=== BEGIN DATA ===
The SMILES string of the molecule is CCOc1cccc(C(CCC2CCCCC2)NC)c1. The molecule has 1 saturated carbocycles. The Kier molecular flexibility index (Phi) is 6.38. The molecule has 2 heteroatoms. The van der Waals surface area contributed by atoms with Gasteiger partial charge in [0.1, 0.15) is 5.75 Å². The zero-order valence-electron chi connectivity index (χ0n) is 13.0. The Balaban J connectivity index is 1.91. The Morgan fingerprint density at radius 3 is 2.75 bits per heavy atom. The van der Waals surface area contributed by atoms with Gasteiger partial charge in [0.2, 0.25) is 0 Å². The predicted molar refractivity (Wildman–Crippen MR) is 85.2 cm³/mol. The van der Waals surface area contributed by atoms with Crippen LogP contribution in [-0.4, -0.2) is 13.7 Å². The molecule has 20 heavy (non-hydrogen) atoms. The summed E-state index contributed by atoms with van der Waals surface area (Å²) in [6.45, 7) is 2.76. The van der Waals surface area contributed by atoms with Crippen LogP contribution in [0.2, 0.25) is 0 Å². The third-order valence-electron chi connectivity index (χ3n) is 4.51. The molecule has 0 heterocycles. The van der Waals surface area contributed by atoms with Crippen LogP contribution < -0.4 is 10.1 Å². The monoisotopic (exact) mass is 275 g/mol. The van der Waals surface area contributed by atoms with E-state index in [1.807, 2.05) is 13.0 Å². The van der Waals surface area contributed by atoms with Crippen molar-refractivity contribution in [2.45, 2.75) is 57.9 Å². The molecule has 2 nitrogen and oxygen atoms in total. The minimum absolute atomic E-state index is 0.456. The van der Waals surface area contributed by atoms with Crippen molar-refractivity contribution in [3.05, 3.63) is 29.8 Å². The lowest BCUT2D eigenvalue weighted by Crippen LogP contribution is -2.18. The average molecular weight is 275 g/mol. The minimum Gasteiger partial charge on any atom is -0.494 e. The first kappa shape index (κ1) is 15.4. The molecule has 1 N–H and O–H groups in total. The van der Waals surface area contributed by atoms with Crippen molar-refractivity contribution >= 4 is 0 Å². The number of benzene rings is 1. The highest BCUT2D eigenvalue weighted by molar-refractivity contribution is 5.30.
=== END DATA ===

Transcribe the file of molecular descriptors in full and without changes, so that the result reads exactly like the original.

The SMILES string of the molecule is CCOc1cccc(C(CCC2CCCCC2)NC)c1. The molecule has 1 saturated carbocycles. The Kier molecular flexibility index (Phi) is 6.38. The molecule has 2 heteroatoms. The van der Waals surface area contributed by atoms with Gasteiger partial charge in [0.1, 0.15) is 5.75 Å². The zero-order valence-electron chi connectivity index (χ0n) is 13.0. The Balaban J connectivity index is 1.91. The Morgan fingerprint density at radius 3 is 2.75 bits per heavy atom. The van der Waals surface area contributed by atoms with Gasteiger partial charge in [0.2, 0.25) is 0 Å². The predicted molar refractivity (Wildman–Crippen MR) is 85.2 cm³/mol. The van der Waals surface area contributed by atoms with Crippen LogP contribution in [-0.4, -0.2) is 13.7 Å². The molecule has 20 heavy (non-hydrogen) atoms. The summed E-state index contributed by atoms with van der Waals surface area (Å²) in [6.45, 7) is 2.76. The van der Waals surface area contributed by atoms with Crippen LogP contribution in [0.2, 0.25) is 0 Å². The third-order valence-electron chi connectivity index (χ3n) is 4.51. The molecule has 0 heterocycles. The van der Waals surface area contributed by atoms with Crippen LogP contribution < -0.4 is 10.1 Å². The monoisotopic (exact) mass is 275 g/mol. The van der Waals surface area contributed by atoms with E-state index in [1.807, 2.05) is 13.0 Å². The van der Waals surface area contributed by atoms with Crippen molar-refractivity contribution in [2.45, 2.75) is 57.9 Å². The molecule has 2 nitrogen and oxygen atoms in total. The minimum absolute atomic E-state index is 0.456. The van der Waals surface area contributed by atoms with Crippen molar-refractivity contribution in [3.05, 3.63) is 29.8 Å². The lowest BCUT2D eigenvalue weighted by Crippen LogP contribution is -2.18. The average molecular weight is 275 g/mol. The minimum Gasteiger partial charge on any atom is -0.494 e. The first kappa shape index (κ1) is 15.4. The molecule has 1 N–H and O–H groups in total. The van der Waals surface area contributed by atoms with Crippen molar-refractivity contribution >= 4 is 0 Å². The number of benzene rings is 1. The highest BCUT2D eigenvalue weighted by molar-refractivity contribution is 5.30.